Protein Damage Control during Embryonic Stem Cell Differentiation: Role of the Proteasome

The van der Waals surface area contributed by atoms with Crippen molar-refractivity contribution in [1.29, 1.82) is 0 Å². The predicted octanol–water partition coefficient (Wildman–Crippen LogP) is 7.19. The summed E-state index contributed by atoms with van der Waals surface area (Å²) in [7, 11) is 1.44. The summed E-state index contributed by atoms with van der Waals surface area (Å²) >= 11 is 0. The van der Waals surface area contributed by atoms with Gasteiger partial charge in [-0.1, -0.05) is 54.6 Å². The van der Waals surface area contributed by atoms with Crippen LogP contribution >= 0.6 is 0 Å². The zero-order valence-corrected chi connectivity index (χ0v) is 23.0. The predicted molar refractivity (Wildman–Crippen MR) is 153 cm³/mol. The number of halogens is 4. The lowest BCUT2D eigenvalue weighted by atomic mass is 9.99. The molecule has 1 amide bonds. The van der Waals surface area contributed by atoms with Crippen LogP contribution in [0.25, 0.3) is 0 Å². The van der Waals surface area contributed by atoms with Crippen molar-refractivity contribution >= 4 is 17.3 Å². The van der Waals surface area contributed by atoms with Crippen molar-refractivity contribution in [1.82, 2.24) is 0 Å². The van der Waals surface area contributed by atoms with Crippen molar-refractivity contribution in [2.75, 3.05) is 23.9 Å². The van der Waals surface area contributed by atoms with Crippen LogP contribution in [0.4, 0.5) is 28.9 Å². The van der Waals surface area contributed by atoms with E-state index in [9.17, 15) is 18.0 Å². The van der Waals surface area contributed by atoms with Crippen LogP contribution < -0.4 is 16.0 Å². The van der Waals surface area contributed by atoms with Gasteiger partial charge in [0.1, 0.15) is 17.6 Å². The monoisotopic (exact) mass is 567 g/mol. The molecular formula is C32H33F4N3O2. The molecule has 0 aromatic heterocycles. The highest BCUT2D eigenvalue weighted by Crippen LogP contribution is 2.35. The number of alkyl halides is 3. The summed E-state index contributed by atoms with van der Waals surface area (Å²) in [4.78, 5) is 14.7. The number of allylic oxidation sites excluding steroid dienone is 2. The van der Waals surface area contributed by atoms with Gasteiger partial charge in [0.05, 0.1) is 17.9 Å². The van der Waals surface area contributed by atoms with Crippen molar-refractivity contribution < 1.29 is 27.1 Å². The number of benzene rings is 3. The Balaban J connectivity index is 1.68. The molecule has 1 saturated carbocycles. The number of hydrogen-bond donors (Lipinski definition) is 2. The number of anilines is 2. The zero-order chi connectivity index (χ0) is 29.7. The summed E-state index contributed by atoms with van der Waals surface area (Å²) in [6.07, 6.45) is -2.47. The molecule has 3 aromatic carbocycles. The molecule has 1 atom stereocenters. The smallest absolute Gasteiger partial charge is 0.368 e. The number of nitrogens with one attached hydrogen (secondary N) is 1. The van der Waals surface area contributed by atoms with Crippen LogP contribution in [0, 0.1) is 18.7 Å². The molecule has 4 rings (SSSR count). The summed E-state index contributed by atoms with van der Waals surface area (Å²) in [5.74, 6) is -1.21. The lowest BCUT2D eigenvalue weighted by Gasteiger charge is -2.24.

Abstract: During the lifespan of organisms ranging from yeast to humans, there is an accumulation of macromolecular damage. However, these organisms produce youthful progeny with low damage levels. This thesis focuses on how this is accomplished. I have analyzed whether the levels of oxidatively damaged proteins change in mouse embryonic stem (ES) cells during the initial steps of cell specification (differentiation) from the pluripotent state. The results show that ES cells contain high levels of proteins modified by carbonyls and advanced glycation end products and that the identity of these damaged proteins, including chaperones and proteins of the cytoskeleton, are the same as those of aged tissues. However, early differentiation is accompanied by a dramatic drop in the damage of such proteins, both in cultured ES cells and in the blastocyst in vivo. //Text removed from public version// Moreover, the results support a model in which the restoration of low levels of protein damage at the start of each generation is achieved, in part, by a maintained capacity of the germ line to rid itself from such damage. //Text removed from public version//
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